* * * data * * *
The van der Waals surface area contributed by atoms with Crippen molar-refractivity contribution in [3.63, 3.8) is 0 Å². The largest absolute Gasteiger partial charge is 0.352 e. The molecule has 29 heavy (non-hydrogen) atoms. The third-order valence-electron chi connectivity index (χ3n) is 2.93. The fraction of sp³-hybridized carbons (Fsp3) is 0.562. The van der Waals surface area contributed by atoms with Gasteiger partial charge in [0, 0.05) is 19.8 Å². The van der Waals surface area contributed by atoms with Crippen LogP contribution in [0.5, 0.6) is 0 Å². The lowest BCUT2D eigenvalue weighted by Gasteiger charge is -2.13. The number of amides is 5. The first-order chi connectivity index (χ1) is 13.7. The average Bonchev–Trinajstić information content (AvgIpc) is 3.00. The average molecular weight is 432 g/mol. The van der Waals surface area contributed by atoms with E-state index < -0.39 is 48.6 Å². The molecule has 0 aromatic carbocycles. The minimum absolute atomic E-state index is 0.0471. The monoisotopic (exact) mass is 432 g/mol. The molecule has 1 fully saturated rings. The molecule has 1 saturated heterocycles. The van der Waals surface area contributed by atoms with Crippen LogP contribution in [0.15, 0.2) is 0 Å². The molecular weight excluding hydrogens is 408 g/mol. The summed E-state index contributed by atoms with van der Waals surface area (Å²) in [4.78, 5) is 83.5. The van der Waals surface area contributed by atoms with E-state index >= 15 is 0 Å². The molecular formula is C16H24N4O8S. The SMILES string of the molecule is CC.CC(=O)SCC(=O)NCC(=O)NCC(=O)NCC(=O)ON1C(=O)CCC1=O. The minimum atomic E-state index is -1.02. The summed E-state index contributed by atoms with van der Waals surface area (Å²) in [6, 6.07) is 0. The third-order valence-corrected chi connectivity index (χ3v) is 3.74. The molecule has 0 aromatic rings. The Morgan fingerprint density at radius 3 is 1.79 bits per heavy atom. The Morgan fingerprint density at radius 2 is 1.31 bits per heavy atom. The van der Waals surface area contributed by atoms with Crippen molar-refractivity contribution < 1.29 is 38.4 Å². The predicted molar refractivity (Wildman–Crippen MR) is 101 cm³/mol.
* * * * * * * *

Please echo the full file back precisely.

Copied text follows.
The van der Waals surface area contributed by atoms with Crippen molar-refractivity contribution in [3.63, 3.8) is 0 Å². The largest absolute Gasteiger partial charge is 0.352 e. The molecule has 29 heavy (non-hydrogen) atoms. The third-order valence-electron chi connectivity index (χ3n) is 2.93. The fraction of sp³-hybridized carbons (Fsp3) is 0.562. The van der Waals surface area contributed by atoms with Gasteiger partial charge in [0, 0.05) is 19.8 Å². The van der Waals surface area contributed by atoms with Crippen LogP contribution in [0.5, 0.6) is 0 Å². The lowest BCUT2D eigenvalue weighted by Gasteiger charge is -2.13. The number of amides is 5. The first-order chi connectivity index (χ1) is 13.7. The average Bonchev–Trinajstić information content (AvgIpc) is 3.00. The average molecular weight is 432 g/mol. The van der Waals surface area contributed by atoms with E-state index < -0.39 is 48.6 Å². The molecule has 0 aromatic carbocycles. The minimum absolute atomic E-state index is 0.0471. The monoisotopic (exact) mass is 432 g/mol. The molecule has 1 fully saturated rings. The molecule has 1 saturated heterocycles. The van der Waals surface area contributed by atoms with Crippen LogP contribution in [0.15, 0.2) is 0 Å². The molecular weight excluding hydrogens is 408 g/mol. The summed E-state index contributed by atoms with van der Waals surface area (Å²) in [4.78, 5) is 83.5. The van der Waals surface area contributed by atoms with E-state index >= 15 is 0 Å². The molecular formula is C16H24N4O8S. The SMILES string of the molecule is CC.CC(=O)SCC(=O)NCC(=O)NCC(=O)NCC(=O)ON1C(=O)CCC1=O. The minimum atomic E-state index is -1.02. The summed E-state index contributed by atoms with van der Waals surface area (Å²) in [6, 6.07) is 0. The third-order valence-corrected chi connectivity index (χ3v) is 3.74. The molecule has 0 aromatic rings. The Morgan fingerprint density at radius 3 is 1.79 bits per heavy atom. The Morgan fingerprint density at radius 2 is 1.31 bits per heavy atom. The van der Waals surface area contributed by atoms with Crippen molar-refractivity contribution < 1.29 is 38.4 Å². The predicted molar refractivity (Wildman–Crippen MR) is 101 cm³/mol.